Tuesday, December 4, 2007

Identifying Teaching Metaphors

Today, I've been looking at the NCTE/LEA Research Series book Teacher Identity Discourses: Negotiating Personal and Professional Spaces by Janet Alsup, because I learned this morning that the book won MLA’s twenty-seventh annual Mina P. Shaughnessy Prize.

In the book, Alsup reports and theorizes a multi-layered study of teacher identity development and includes specific suggestions for methods courses that teacher educators can use as is or adapt to their own contexts. In truth, though, the questions and issues are ones that every teacher should consider.

I skimmed through the sample assignments included in the book and found deep, probing activities that asked teachers to contemplate what it means to be a teacher, how teachers teach, and how our experiences shape the ways we think of ourselves as teachers.

I decided to try my hand at a variation on the “Visual Metaphor Assignment—Photographic Philosophies” activity (202), which asks pre-service teachers to take three to five photos that visually represent themselves as teachers. For me, that's a question that I’d need to spend a few days (if not weeks) on, so I tried a variation and focused on the question: “Why Do I Teach?” Here’s my answer (Click the image for a larger version): Why I Teach Alsup’s questions made me do some thinking about what I really value as a teacher as I tried to identify what teaching means to me. It was a useful process—one that I could see teachers everywhere benefiting from. I hope to spend some time looking more closely at all the questions Teacher Identity Discourses. If I can truly learn more about my identity as a teacher, I think I might actually become a better teacher.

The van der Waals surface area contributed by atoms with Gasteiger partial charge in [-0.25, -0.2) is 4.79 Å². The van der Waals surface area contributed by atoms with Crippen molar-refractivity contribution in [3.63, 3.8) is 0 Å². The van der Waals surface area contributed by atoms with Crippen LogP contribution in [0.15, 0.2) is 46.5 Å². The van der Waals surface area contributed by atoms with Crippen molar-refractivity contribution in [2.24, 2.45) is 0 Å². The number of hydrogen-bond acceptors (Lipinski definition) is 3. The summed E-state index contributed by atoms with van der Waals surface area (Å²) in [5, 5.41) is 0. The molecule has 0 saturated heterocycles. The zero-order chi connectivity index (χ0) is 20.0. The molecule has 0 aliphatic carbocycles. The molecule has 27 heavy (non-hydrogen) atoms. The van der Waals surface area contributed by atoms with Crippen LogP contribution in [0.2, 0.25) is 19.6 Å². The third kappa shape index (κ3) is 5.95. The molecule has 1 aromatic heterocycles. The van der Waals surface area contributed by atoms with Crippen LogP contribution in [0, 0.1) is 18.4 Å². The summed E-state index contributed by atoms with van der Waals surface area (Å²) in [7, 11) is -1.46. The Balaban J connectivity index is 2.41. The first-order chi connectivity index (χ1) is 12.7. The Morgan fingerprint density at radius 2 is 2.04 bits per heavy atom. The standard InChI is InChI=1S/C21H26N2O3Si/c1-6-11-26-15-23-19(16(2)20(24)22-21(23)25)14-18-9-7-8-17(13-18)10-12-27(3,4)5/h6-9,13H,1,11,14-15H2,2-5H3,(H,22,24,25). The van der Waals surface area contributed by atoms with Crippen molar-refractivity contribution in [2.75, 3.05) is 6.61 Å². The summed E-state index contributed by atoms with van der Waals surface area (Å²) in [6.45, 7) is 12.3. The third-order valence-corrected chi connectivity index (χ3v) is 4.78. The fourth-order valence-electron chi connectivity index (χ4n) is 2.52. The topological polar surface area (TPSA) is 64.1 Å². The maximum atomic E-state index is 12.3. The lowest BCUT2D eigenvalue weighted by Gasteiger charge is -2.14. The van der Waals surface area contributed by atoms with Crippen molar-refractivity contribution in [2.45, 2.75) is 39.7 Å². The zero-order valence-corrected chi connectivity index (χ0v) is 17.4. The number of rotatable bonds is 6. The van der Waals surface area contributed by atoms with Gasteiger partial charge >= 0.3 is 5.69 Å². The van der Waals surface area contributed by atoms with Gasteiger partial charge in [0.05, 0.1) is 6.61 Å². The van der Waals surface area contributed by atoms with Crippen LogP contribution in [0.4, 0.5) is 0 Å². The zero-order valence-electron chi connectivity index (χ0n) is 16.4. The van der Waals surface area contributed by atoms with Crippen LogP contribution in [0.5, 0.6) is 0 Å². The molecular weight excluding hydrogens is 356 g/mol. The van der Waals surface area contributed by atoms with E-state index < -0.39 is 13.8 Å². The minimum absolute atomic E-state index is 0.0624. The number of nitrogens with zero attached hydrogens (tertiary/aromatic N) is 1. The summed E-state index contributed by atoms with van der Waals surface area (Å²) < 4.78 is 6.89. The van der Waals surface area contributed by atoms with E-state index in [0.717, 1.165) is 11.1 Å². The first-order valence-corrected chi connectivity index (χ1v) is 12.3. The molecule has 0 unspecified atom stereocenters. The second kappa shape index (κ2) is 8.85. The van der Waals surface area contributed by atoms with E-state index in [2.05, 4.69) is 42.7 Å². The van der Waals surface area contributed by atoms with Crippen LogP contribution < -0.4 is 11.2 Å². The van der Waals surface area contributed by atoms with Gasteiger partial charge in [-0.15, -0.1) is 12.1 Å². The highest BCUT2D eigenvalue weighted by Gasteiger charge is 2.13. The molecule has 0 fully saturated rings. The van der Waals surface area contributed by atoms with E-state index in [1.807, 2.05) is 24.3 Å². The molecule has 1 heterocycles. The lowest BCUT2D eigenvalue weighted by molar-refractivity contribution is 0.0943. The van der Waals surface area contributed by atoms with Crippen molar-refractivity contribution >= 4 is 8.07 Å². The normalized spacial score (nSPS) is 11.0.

4 comments:

lisa said...

What a great idea for preservice teachers! I also think it would be a useful activity for inservice teachers to help us remember why we do what we do.

Anonymous said...

Traci, your last comment about how discovering why you teach may help you be a better teacher is an important idea. Taking the time to explore this idea will make us better teachers. I intend to read the book, and it sounds like one that professors and teachers who work with preservice teachers should read it as well.

SarahM said...

I did this activity as a preservice teacher at UT in Dr. Susan Groenke's class. I can't remember what my metaphor was, but I will do this again as a second year teacher. I bet much has changed because of my experience! This kind of refection is really important and can change our daily teaching practices.

Susan said...

Oh how I would love to use this in my methods classes! I have used something similar in previous classes, where I have students sketch their favorite teaching metaphor and then write about it as a warm-up activity for writing their teaching philosophies. The book sounds fantastic, and I can't wait to get my hands on it.